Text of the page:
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Libraries: Rewiring our Thinking

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My “must” reading for the past 15 years has been Harvard Business Review. About 6 years ago I added Rotman from University of Toronto’s Rotman School of Management to the “must” list. To be honest, there’s nothing else on that list. Just these two journals. The articles are often based on solid research, usually incredibly interesting, and frequently force me to think differently. These journals target business and management leaders. Many of the influential stakeholders for libraries in the public, academic, government and profit sectors are business and management leaders. We need to know how they think. And we certainly need to think differently.

Joe Rotman, a highly successful, respected businessman and philanthropist died recently. Roger Martin, renowned management author and thinker, and the 1st dean of the Rotman School, wrote in the Spring 2015 Rotman issue of how Joe Rotman “rewired” Martin’s brain. Given that the library sector is essentially shifting below our feet, it behooves us to consider the 4 fronts on which Rotman changed Martin’s thinking and use these to change our own thinking:

Nothing is Not-doable

There’s 2 parts to this truism: first, that if you want to “do” it, then do it. In 1998 when Martin became dean of Rotman, that management school wasn’t even in the rankings or the radar with its competitors. Joe and Roger envisioned it in the top 5 – which most people thought was crazy – ‘not-doable’ for sure. Yet Joe taught Martin that anything is doable so long as

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Co-dependency of Re-organizing & Re-focusing Libraries

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Credit: keetra dean dixon @ fromkeetra.com

by Valerie Ridgway.

Thank you, Val, for creating this blog post. For those of you who may not know Val, she was formerly Deputy CEO at Pickering Public Library and is an expert in terms of HR practices, policies and management. During the past 15 years she has developed the initial collective agreements for large public libraries, created their staffing competencies and can write role descriptions in her sleep. I’ve had the absolute honour of working with Val on three organizational structuring projects for progressive public libraries who know they must align their organization and roles with their strategies if they ever hope to execute those strategies. In other words, Val knows her stuff, and is delightfully candid, as demonstrated below:

Ongoing reorganization of library staffing structures and relationships is a fact of contemporary life. Or it should be. Libraries embark on new strategies and exciting initiatives, but the restructuring so critical for implementing these is often deferred, diluted, dreaded, distorted, deserted, and with good reason. Employees en masse, in almost all organizations – not just libraries – are inherently conservative: people will agree that change is needed, but when moving from the general to the specific changes for them as individuals, raise objections and barriers. It’s sometimes very difficult for employees to see the “big picture” driving the changes and, most importantly the WIIFM factor, “what’s in it for me”. Let’s face it, even those employees who exclaim “I love change!” only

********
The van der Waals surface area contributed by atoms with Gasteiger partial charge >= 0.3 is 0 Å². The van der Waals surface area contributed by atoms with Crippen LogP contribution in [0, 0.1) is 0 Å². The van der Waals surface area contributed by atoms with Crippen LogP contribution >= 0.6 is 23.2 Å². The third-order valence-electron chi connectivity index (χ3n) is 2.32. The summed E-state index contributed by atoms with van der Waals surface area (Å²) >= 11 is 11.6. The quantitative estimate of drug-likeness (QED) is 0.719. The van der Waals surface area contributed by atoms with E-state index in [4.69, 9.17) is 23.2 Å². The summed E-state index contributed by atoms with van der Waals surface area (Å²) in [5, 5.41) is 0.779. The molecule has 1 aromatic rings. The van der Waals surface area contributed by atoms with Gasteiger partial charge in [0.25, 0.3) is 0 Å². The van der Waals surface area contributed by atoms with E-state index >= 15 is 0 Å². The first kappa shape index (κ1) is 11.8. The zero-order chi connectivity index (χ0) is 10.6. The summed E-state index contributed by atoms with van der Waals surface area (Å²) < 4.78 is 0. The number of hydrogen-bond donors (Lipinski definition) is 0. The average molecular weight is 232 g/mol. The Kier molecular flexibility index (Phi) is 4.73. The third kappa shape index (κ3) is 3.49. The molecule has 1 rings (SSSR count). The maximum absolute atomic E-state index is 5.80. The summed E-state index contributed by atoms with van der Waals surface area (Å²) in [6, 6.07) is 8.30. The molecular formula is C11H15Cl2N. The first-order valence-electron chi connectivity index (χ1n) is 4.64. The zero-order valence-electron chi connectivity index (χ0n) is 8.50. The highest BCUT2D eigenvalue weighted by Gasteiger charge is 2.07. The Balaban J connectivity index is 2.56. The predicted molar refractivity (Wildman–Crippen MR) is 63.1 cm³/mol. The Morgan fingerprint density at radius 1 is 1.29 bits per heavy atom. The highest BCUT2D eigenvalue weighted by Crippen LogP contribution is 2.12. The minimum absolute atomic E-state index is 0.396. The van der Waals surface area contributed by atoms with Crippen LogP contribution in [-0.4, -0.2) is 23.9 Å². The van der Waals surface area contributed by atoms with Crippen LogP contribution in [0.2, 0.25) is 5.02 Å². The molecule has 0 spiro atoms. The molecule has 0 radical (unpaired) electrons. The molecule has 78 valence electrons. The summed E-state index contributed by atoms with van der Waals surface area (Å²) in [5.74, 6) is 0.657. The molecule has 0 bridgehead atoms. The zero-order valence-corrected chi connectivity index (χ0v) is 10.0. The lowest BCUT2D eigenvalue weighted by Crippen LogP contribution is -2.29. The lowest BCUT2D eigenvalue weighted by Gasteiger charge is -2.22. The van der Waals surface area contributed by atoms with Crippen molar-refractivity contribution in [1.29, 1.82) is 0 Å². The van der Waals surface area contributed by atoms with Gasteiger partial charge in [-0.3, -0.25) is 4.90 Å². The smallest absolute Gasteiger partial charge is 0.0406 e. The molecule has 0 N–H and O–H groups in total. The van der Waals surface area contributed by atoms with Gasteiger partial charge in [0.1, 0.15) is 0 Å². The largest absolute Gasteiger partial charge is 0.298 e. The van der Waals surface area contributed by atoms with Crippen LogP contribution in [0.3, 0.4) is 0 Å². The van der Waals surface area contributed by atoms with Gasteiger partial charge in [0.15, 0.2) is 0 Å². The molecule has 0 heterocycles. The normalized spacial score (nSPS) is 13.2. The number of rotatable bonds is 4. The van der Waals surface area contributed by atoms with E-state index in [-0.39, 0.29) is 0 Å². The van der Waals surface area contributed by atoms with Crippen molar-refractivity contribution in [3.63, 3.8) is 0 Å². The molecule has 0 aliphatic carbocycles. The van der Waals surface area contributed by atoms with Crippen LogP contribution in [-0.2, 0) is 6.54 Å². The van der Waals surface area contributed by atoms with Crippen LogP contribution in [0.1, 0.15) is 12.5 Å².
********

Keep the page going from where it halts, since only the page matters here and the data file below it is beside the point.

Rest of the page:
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Hierarchy has its place

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Jane and Stephen are hosting the Symposium on “Building the Engaged Flat Army for the Library” tomorrow at the iSchool @ University of Toronto. I’m honoured to be talking about organization structures – and will miss Ken Haycock joining me. Next time Ken. The slides I’m using are below.

‘Flattening’ an organization isn’t so much about ‘pushing down’ as it is about ‘pulling up’; a large management team does, indeed, pulls ‘layers’ closer together. I’m not sure why some people equate a small management team with a flat organization — it is definitely more of a pyramid to me. The more people around decision-making tables, the more insights, the more communication, the more understanding. Hierarchy has its place. It identifies who’s responsible – and, most importantly, who is accountable for what. There’s nothing like clarity to allow everyone to see the full picture.

Does hierarchy always work? nope. Does any organization structure or design always work? nope. You can have the best intentioned organization design and yet have a total disaster. It can be flat as a pancake and still be non-collaborative with the worst collegiality you’ve ever seen. Why? Because organizations are about people working together towards a shared goal. That sounds rather motherhoody, but it is true. Organizations need people with different roles, and some of those roles are to make decisions that have broad implications, and to be accountable. If you want to call the people in those roles managers, that’s fine. And one thing

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